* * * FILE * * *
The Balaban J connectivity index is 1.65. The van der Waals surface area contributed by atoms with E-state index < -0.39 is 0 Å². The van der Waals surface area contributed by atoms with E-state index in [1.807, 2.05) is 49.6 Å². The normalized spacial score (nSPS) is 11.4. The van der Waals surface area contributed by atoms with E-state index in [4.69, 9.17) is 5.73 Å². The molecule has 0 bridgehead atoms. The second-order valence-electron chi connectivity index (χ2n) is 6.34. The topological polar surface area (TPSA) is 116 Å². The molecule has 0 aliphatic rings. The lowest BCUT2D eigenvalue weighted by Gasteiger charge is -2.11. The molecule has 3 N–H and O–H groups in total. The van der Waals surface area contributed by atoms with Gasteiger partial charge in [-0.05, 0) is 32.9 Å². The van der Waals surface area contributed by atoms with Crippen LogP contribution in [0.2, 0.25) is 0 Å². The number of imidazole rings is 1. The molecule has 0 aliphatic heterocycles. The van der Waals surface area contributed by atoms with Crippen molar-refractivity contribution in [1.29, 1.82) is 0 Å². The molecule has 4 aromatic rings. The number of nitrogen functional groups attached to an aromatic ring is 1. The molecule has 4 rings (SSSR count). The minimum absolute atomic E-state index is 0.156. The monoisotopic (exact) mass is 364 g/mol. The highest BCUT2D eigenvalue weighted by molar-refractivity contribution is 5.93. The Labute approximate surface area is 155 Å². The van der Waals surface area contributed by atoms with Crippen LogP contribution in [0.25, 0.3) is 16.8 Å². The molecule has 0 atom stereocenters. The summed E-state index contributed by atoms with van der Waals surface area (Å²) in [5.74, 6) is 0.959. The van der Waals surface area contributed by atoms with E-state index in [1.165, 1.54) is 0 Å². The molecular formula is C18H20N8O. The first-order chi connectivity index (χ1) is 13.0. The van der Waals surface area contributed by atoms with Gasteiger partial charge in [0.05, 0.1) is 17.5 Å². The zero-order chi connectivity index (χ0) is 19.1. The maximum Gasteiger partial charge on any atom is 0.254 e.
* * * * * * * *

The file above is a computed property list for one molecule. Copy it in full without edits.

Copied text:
The Balaban J connectivity index is 1.65. The van der Waals surface area contributed by atoms with E-state index < -0.39 is 0 Å². The van der Waals surface area contributed by atoms with E-state index in [1.807, 2.05) is 49.6 Å². The normalized spacial score (nSPS) is 11.4. The van der Waals surface area contributed by atoms with E-state index in [4.69, 9.17) is 5.73 Å². The molecule has 0 bridgehead atoms. The second-order valence-electron chi connectivity index (χ2n) is 6.34. The topological polar surface area (TPSA) is 116 Å². The molecule has 0 aliphatic rings. The lowest BCUT2D eigenvalue weighted by Gasteiger charge is -2.11. The molecule has 3 N–H and O–H groups in total. The van der Waals surface area contributed by atoms with Gasteiger partial charge in [-0.05, 0) is 32.9 Å². The van der Waals surface area contributed by atoms with Crippen LogP contribution in [0.2, 0.25) is 0 Å². The number of imidazole rings is 1. The molecule has 0 aliphatic heterocycles. The van der Waals surface area contributed by atoms with Crippen molar-refractivity contribution in [1.29, 1.82) is 0 Å². The molecule has 4 aromatic rings. The number of nitrogen functional groups attached to an aromatic ring is 1. The molecule has 4 rings (SSSR count). The minimum absolute atomic E-state index is 0.156. The monoisotopic (exact) mass is 364 g/mol. The highest BCUT2D eigenvalue weighted by molar-refractivity contribution is 5.93. The Labute approximate surface area is 155 Å². The van der Waals surface area contributed by atoms with Crippen LogP contribution in [0.25, 0.3) is 16.8 Å². The molecule has 0 atom stereocenters. The summed E-state index contributed by atoms with van der Waals surface area (Å²) in [5.74, 6) is 0.959. The van der Waals surface area contributed by atoms with E-state index in [1.165, 1.54) is 0 Å². The molecular formula is C18H20N8O. The first-order chi connectivity index (χ1) is 13.0. The van der Waals surface area contributed by atoms with Gasteiger partial charge in [0.05, 0.1) is 17.5 Å². The zero-order chi connectivity index (χ0) is 19.1. The maximum Gasteiger partial charge on any atom is 0.254 e.